Sometimes as I’m trudging down to the goat barn in the dark, wet from rain and mud, to do my twice daily milking chore I have to wonder why the hell am I doing this? Why the hell am I working full time during the week and spending all of my free time doing chores? Doing chores in the dark, in the rain, and perpetually muddy. I plant stuff on the weekends but have no idea until the following weekend if anything has germinated. Worse yet, I don’t know if I’ve successfully kept the slugs and snails at bay or whether everything has been destroyed.
This time of year I always question this lifestyle. The weekends are the only time I get to see the goats, rabbits, chickens, turkeys, and garden during daylight hours. So all the big chores get crammed into the weekends. It seems that we work just so we can work some more.
A side effect of having animals? Urine, feces and vomit no longer faze me. Hard work and lack of sleep are the rule rather than the exception. Stick my hand in chicken shit? No problem. Step barefoot in cat puke in the middle of the night conveniently deposited right outside the bedroom door? That’s life. Goat feed in our bed? Yep. Being the only person at the Halloween store with real blood on their boots? It’s happened. Medicating a goat every 2 hours for 2 days? Check.
But then, as I stand in a grocery store aisle searching for that one packet of cheesecloth that I know they must have in a sea of random crap, I quickly realize why I do this, even in the dark of winter. And it’s not just because I hate dealing with the grocery store, which I do. Doing things our way make life easier. Not physically easier, obviously, but I don’t have to think about where our food comes from. I don’t have to stand there and stare at labels trying to figure out which product is the lesser of two evils. All the meat in our freezer is from animals that we raised or hunted. The milk is raw and always fresh and clean. There’s no BHT, BHA or high fructose corn syrup. There’s no transfat, no GMOs, and no soy. No factory farmed animal products or industrial farmed crops. No methyl iodide, 2-4,D or glyphosate. No Red #4 or castoreum.
Watching things grow, evolve, and change creates a sense of accomplishment. Pride swells, like a new parent, when your goat kids, your chicken/turkey hatches a clutch of chicks, or your rabbit kindles. Pulling carrots and digging potatoes are like opening presents on Christmas morning or going on a treasure hunt. Nothing tastes better than food grown through a labor of love. Everything is fresh and healthy and happy. Yes, even the carrots are happy.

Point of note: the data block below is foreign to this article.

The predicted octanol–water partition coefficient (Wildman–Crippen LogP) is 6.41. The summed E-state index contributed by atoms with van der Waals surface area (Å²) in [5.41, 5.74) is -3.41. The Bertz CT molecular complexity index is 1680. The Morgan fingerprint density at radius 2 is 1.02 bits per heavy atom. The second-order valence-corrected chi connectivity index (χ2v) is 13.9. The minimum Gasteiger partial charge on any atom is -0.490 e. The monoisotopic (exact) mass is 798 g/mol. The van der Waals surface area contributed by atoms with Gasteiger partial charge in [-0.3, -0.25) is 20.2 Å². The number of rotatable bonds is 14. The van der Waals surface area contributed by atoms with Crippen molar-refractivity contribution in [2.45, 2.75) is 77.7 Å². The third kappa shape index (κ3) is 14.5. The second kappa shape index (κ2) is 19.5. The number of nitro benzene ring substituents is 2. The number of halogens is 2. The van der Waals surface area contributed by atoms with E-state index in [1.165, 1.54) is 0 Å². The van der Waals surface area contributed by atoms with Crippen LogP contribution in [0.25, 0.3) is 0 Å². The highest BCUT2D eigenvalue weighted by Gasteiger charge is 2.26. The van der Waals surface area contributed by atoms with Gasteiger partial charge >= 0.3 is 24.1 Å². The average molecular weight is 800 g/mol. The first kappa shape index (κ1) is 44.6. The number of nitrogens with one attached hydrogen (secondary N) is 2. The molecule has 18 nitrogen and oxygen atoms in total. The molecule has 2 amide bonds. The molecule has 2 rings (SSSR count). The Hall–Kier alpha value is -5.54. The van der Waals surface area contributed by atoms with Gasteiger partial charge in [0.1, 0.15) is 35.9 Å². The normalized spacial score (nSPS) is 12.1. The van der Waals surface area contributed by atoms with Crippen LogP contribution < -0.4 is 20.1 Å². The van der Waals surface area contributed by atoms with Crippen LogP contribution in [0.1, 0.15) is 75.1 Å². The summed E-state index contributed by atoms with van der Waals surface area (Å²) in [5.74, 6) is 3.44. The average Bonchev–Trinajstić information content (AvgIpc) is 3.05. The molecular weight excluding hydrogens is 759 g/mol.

Our life is interesting, it is fulfilling and it has meaning. And sometimes, on those dark, stormy mornings I need to remember that.
10 thoughts on “I Love My Life…No Really”
I love your life too. No really!
(Keep up the good work.)
I love reading your posts…thank you for sharing all the good and ‘bad’…I am thankful there are people like you guys who post to give those of us who try some of it…like a little vegetable garden…inspiration. You are truly inspiring and again, thank you for taking the time to post it since I can imagine how busy you must be!
Thank you as always, Rachel, for wedding your gift of prose with your transparency to give a TRUE picture of what this kind of life is like – you bless us!
I totally relate. This morning had me running through the mud in the pouring down rain after 6 escaped junior rabbits that got into the chicken yard. All this in the semidarkness at 6 am before work in my boots and professional clothes. Little turds I wanted to send them to freezer camp right then. I do so love rabbit pie. 🙂
So True. Thank goodness for hats with ear covers, cute muck boots and warm goat udders.
Oh the warm goat udders! I always feel bad in the morning when I first start milking because my hands are so cold. Fortunately they don’t seem to mind all that terribly.
Love this post. So well put. A good one to come back and re read later, maybe on one of those days when the house is a mess, the goats have punched a hole in the fence, aphids have invaded the kale, and you’re racing to the hardware store before it closes in boots spattered with turkey blood, hoping no one notices…
A friend who owns a goat dairy and I were talking about this very thing the other day and wondering what life would be like without all these things. After talking wistfully about the worry-free vacations and real, actual weekends we could have, our conclusion was…. Boring.
I couldn’t agree more!
I was just having these same thoughts this morning as I was slogging through the muck in the duck pen in the sleet-y rain. Everything is turning to mud now that the rains have started here in Virginia. The goats are spectacularly unhappy with the turn of the weather and are on a strike, not eating the new hay I bought for them. My work gloves never seem to dry out. But yesterday I picked a huge bouquet of the most beautiful carrots and those things remind me why we do all this.
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